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Manchester School of Theatre produced an online version of Jim Cartwright’s play Road which streamed online  from December 9th – 12th.

“Road” was Cartwright’s first major play, written when he was in his twenties, and was filmed in the BBC’s Screenplay season and shown on BBC 2 in 1987. It is a stark, but at times, humorous look of the life of people in Thatcher’s 80s Britain.

This version, set in 1987 was rehearsed, staged and recorded, using the Zoom platform on laptop cameras. The original score was written by Dave Bintley, who along with Director, Mina Anwar runs MadCapture Production Company for whom this was their first venture alongside Manchester School of Theatre.
It deals with attitudes at a time of unemployment, poll tax and the cull of the power of trade unions and the effect that had on young and old.

By definition it isn’t a walk in the park and we see sadness, desperation and reminiscences of happier times, and although the original was played to theatre audiences, this had to be, because of Covid restrictions a completely audience free, online version.

This play can’t have been the easiest to direct when there were no restrictions and this online version must have been much more of a challenge.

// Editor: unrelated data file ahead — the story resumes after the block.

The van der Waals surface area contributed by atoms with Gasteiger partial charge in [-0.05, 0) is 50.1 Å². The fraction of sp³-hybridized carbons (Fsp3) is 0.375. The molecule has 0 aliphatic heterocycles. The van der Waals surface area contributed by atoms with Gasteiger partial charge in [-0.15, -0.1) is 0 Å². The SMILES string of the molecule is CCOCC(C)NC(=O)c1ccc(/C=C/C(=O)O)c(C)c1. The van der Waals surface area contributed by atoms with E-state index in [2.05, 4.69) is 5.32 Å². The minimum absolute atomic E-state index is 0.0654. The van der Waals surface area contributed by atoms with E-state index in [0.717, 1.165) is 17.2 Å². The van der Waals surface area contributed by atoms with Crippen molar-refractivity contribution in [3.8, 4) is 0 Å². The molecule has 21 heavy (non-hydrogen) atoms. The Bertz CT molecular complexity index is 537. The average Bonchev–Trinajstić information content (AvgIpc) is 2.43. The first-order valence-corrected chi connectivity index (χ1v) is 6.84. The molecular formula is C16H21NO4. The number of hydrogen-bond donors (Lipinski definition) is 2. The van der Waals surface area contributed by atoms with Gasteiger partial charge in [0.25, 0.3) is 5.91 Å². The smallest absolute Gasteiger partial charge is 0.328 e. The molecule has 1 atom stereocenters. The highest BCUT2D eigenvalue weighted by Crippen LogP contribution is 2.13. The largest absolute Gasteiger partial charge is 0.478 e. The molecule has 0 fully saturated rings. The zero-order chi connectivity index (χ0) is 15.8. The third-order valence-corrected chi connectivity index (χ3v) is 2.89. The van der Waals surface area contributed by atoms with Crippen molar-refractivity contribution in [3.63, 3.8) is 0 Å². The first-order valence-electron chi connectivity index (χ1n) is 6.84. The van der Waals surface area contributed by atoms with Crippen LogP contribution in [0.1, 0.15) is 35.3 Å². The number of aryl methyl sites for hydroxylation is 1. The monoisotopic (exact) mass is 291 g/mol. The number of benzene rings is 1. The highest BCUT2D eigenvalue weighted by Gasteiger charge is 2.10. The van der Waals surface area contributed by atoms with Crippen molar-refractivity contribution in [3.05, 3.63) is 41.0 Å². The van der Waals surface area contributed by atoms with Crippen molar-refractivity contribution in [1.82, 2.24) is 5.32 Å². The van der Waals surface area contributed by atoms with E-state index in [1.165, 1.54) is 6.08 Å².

Initially the resultant film of this two act play, does seem rather strange with its split screen format, but that strangeness is soon replaced with an appreciation that this is an acting and directorial triumph.
Many of the actors play two characters but do it so well, that you hardly notice. All the action is set on single screens, which split into gallery view when there are more characters supposedly in one place.
The illusion that they are in the same room is conveyed by the passing of objects such as cigarettes and bottles of booze between screens and it works rather well once you have grasped the concept. In one scene in particular, when Joey goes on a hunger strike in his bedroom we see his partner on the next screen in an extension of the same bed.

The whole thing is segued brilliantly by the character, Scullery, played by Jake Cooke, but there are many memorable performances and some powerful soliloquies throughout the production.
Scullery is a likeable, light-fingered, heavy drinking rogue who is also a bit of a womaniser when he gets the chance, but he links the scene between sets admirably.

I know that Mina Anwar is a great actress, choreographer and singer, but this production proves what an outstanding director she is also. The way this dovetails together in these difficult times for the theatre just proves what can be done to preserve this wonderful form of entertainment.